My Lords, the Government Chief Whip gave the House no explanation as to why this exceptional action should be taken. I do not know why he did not feel it was necessary to inform Members of the reason for this. Is it because there is not time? I put to him that we are due to prorogue on 28 April—he makes an expression, but he has a lot of days to play with to allow legislation to continue to be debated. I do not think it is acceptable to allow this Bill to go through its stages on one day. The noble Lord has many days to play with between 28 April and the Queen’s Speech on 10 May.
I am grateful to the noble Lord, Lord Grocott, for allowing me to explain why. One of the reasons I did not do so before was because I wanted to hear these questions—of which I was given advanced warning. I take note of what the noble Lord, Lord Grocott, said, as he was a distinguished Chief Whip himself. I have no doubt that things went smoother in his day than they do now. However, we are where we are, and I will do my best.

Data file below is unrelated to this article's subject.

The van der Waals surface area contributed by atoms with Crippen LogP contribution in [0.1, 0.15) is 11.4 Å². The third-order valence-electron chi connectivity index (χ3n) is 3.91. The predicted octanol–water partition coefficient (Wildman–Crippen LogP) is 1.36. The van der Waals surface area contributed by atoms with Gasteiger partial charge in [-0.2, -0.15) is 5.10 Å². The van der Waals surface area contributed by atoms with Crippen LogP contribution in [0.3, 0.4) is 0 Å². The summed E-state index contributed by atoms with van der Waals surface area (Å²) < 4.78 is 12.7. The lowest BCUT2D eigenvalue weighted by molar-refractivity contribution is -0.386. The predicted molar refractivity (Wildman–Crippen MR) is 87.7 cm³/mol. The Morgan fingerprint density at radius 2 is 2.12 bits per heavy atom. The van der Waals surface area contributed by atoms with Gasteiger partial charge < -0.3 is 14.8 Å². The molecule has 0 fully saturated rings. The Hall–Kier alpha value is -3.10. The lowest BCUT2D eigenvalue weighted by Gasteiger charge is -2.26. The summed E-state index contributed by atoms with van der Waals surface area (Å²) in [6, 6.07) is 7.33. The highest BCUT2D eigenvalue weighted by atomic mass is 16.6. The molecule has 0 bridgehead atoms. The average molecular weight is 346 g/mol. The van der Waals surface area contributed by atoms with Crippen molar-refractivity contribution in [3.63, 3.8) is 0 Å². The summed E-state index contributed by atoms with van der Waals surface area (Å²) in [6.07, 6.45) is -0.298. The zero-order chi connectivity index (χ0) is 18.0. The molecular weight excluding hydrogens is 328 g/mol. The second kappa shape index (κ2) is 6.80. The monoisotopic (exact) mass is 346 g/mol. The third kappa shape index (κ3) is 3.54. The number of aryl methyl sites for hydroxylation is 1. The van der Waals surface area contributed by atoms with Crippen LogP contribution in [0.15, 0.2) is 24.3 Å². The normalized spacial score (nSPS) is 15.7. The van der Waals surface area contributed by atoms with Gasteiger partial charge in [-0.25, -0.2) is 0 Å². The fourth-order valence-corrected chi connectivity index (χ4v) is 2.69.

I should say to the House that, although my noble friend the Leader of the House could not be here—because she is going to a meeting which involves the usual channels and business for the whole House—I also count myself as having responsibilities for the whole House, as well as for my party. So I understand the issue at stake here. In this particular case, this was an agreement with the leaders of the noble Lord’s party and the noble Lord, Lord Hunt. In return for having more time than we had allowed for Committee, so that more discussion could be had, it was decided that we would have two days on Report, and that we would also have Third Reading on the same day. This was an agreement between us, and not a question of the Government steamrolling business through the House, as my noble friend Lord Cormack said. In fact, in some ways, I would love to be able to steamroll any business through this House, but, when I start every vote 250 votes behind, I think it is pretty unlikely that I could steamroll much through this House.